Speaking of closing the digital divide, broadband connectivity is the key to a wide range of telehealth and telemedicine services. That’s why I asked Commissioner Carr last year to lead the FCC’s effort on exploring ways that the Commission could promote connected care everywhere. And I’m pleased to report that in July, we will be taking the next step in our ongoing proceeding to create a Connected Care Pilot Program within the Universal Service Fund. I’ll let him flesh out the details of this Notice of Proposed Rulemaking, but I can say this is a significant step forward in meeting our goal of ensuring that American families and veterans can access next-generation telehealth services outside brick-and-mortar healthcare facilities.

The Commission’s July meeting will also feature three media-related items. The headliner out of this trio will be an update to the FCC’s children’s television programming rules. In recent decades, we’ve seen a monumental shift in the way young viewers access video programming. I’ve seen it myself in comparing my own television viewing habits as a child to those of my kids today. So this update of our rules is long overdue. Commissioner Mike O’Rielly has taken the lead on this project, so I’ll let him discuss how the FCC is going to modernize these regulations.

The children’s television item is another aspect of the Commission’s Modernization of Media Regulations Initiative (MMRI), which is focused on updating our rules to match the realities of the media marketplace. And it’s not the only MMRI item on our July agenda.

The Commission will also vote on two items that will replace wasteful and costly paper notifications with electronic notifications. The first is an order updating the triennial must-carry/retransmission consent election process for broadcasters and covered video providers, such as cable operators and satellite TV providers. Under these new rules, commercial broadcasters would no longer be required to send their elections via certified mail to each provider, but instead would upload their elections into their public files every three years and notify video providers by e-mail of any change.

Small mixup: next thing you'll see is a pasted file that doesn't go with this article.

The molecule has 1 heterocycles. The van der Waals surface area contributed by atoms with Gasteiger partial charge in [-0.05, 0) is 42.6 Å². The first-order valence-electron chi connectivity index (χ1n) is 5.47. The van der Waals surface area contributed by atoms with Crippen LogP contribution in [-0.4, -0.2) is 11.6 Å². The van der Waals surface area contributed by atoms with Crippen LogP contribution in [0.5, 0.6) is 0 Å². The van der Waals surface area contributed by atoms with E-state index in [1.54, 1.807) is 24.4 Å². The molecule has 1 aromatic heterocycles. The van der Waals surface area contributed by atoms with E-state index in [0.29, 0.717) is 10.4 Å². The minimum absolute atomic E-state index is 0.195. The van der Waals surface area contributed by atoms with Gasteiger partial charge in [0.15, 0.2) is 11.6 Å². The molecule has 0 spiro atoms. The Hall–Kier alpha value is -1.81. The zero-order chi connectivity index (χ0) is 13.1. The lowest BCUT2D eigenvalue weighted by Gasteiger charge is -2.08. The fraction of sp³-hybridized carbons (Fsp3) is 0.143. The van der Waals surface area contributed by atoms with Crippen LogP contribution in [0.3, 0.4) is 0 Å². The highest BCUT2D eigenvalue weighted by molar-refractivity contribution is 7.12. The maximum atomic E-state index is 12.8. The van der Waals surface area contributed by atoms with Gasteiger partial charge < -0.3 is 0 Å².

Moreover, cable and satellite TV providers are required to notify local broadcast television stations when they take certain actions that would affect broadcasters. For example, cable providers must provide notice if they commence service in a market or delete or reposition a broadcast station, and satellite providers must give notice prior to retransmitting certain stations or launching new services into a market. FCC rules currently require that these notices be provided to television stations by paper delivery, such as mail, certified mail, or hand delivery. Consistent with our changes we are making to the must carry/retransmission consent election process, I’m proposing that we require these notices to be transmitted by e-mail as well. These two MMRI items are just common-sense measures to update our rules for the digital age.

Half a century ago, Neil Armstrong famously observed, after taking a step onto the Moon, that it was “one small step for [a] man, one giant leap for mankind.” For our July meeting, our goal is to take giant leaps here on the ground, from closing the digital divide to advancing U.S. leadership in 5G to helping Americans get healthier to modernizing outdated regulations. As momentous as 1969? Perhaps not. But these are moonshots in our world, and we’re excited to see where these rockets take us.